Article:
The concept of contract redlining is commonly discussed during the contract negotiation process. It should be noted that, in addition to the main contracts, other documents are written after the main agreement is signed. Memorandums, reports, and emails are examples of such documents. Each of these can alter, add to, or remove the commitments that people make in the main contract. Therefore, contract redlining is not a one-time activity but a continuous contract drafting activity that requires attention throughout the contract’s life cycle. Today we will take a look at best practices, key factors, and common pitfalls surrounding contract redlining.
Best Practices for Contract Redlining
- Use the example of the date, person, and place on the contract as markers. If someone redlines over those three things it is likely a fraudulent contract.
- Look for repetitive information that is suspiciously uniform or uncommon. For example, if all borrowers have only cell phone numbers and business addresses in the same neighborhood, these are indicators of possible fraud.
- Compare loans that have different information to each other. This means comparing signatures with dates and amounts that should correspond (for example: compare two pages of interest rates at once instead of just one page). Determine what parts are wrong with the original document and what parts match the duplicate/counterfeit version.
- If you can create a list of items that are commonly found on good loans and compare contracts to see if the redline version has some or all of these, then it is likely to be fraudulent. For example, full legal names, complete addresses, signatures in blue ink, dates written as month-day or day-month, etc.
- Record the original contract so that it will be easier to understand what parts have been redacted (ex. by photographing both sides).
- If there is any information on your own policies/guidebooks about potential fraud indicators, note those as well because they are most up-to-date. The general best practices for redlining are not always effective against new forms of fraud.
- Consider redlining over a span of time, then comparing those contracts to each other as opposed to only one contract at a time. This will allow for greater visibility and easier identification of fraud.
- Remember that more than just financial information should be examined. For example, look at the names of borrowers, property addresses, etc., in order to identify inconsistencies and abnormalities that would indicate possible fraud such as using the same name for multiple properties or borrowers living in different cities/states with the same full legal name (it is possible but unlikely).
- It may also be helpful to use software tools such as Intelliscore Polygon Imaging Plus from ISI which can analyze data on mortgages and determine how likely they are to be fraudulent according to the best practices outlined here and in other places.
If you suspect fraud, contact your local police department as soon as possible and describe the potential problem with an emphasis on any indicators of commonality (to increase the likelihood of asset forfeiture).
Key Factors to Consider
Don’t skimp on the deal
Despite being redlined to make money, some people forget to redline the entire document and put the deal in jeopardy. Particularly when you’re afraid of risk or if the person is an attorney, they may be too tough. Your job may be at risk if you blow up a deal. This can be avoided if you are careful during contract redlining and write a document that will make money.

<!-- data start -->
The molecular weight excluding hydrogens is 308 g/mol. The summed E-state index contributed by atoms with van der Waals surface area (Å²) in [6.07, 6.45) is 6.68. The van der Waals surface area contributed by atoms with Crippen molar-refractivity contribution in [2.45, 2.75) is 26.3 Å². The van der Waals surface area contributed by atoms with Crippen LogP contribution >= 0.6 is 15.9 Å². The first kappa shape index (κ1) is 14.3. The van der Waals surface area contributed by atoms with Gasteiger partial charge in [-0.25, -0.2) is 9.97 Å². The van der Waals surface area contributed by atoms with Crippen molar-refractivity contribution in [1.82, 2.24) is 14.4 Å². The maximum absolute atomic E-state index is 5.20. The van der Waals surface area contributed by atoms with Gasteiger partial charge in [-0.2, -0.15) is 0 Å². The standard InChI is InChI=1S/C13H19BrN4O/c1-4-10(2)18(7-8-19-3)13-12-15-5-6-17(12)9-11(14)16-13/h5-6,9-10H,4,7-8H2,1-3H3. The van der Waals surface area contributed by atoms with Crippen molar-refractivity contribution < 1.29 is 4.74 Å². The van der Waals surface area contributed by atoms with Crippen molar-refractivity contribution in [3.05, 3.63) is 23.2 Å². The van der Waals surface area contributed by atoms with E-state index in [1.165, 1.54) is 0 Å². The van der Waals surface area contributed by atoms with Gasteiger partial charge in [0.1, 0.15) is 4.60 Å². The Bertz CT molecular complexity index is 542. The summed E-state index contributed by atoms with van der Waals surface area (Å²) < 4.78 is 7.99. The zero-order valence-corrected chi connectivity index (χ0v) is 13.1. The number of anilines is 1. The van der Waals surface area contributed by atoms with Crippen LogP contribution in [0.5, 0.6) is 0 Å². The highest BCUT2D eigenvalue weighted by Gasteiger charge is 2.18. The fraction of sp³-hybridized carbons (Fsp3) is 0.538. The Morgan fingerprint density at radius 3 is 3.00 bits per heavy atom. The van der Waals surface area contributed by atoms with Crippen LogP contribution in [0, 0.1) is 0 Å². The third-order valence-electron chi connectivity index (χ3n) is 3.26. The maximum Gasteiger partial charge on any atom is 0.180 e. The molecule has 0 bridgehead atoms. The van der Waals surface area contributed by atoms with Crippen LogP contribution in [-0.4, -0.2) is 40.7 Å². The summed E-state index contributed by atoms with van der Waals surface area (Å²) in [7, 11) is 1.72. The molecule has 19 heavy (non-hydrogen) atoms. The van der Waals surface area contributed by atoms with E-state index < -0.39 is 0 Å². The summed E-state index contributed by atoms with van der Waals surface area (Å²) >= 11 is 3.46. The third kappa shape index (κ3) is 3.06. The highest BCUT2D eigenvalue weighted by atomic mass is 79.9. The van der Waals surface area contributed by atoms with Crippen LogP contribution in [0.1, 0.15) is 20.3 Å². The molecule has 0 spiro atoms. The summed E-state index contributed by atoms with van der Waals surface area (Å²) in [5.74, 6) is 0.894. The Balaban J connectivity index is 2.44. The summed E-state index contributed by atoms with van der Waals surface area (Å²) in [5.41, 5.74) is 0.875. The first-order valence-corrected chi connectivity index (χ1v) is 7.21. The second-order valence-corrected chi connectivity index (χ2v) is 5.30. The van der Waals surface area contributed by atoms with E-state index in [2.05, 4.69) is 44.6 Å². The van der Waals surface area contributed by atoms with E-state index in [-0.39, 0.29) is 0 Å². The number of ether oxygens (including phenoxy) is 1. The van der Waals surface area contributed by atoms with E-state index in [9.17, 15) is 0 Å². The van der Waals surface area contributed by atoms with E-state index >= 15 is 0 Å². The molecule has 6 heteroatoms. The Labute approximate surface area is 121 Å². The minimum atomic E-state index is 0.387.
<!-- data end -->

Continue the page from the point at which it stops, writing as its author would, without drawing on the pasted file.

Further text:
Redline only the most important parts
Often, people make contract changes on all the terms at first glance, even though not every term needs to be adjusted. There are many cases where contracts are poorly written, and you cannot use contract redlining to help you with that. This is because it slows things down. If you have had a chance to see the edits of the other party, then don’t be bothered by them if they aren’t that important. You should draw your attention to blatantly unacceptable or unclear terms.
Communicate with Generosity and Consideration
It is always a good idea to think about what people will react to when they see your legal contract redlining. If you omit large sections of an agreement without explaining why, for example, you might put the other party on the defensive. You should always call the other party before deleting any part and explain your reasons.
Pitfalls that you Should Avoid During Contract Drafting and Redlining
There are a number of common pitfalls that parties should avoid when drafting and redlining documents, following are some of them: –
- Drafting in ambiguous language that opens up the redlined document to multiple possible interpretations.
- Inserting new provisions into the document without negotiating these amendments with the other side.
- Failing to take necessary precautions to prevent confidential information from becoming public during negotiations such as withholding certain terms or deleting entire sections during contract redlining.
- Click-wrap contracts can be risky because courts may interpret them as clear and unambiguous assent to terms, which is more difficult to disclaim than mere browse-wrap agreements; and
- Disclaiming warranty and liability for negligence can be risky because courts may also interpret this as an unfair contract term if such language is significantly one-sided (e.g., exculpating the party in control of the product from any liability), or where disclaimer would preclude a party from recovering damages for personal injury or death caused by its product.
Including provisions that are not negotiable without compromising other terms of the agreement.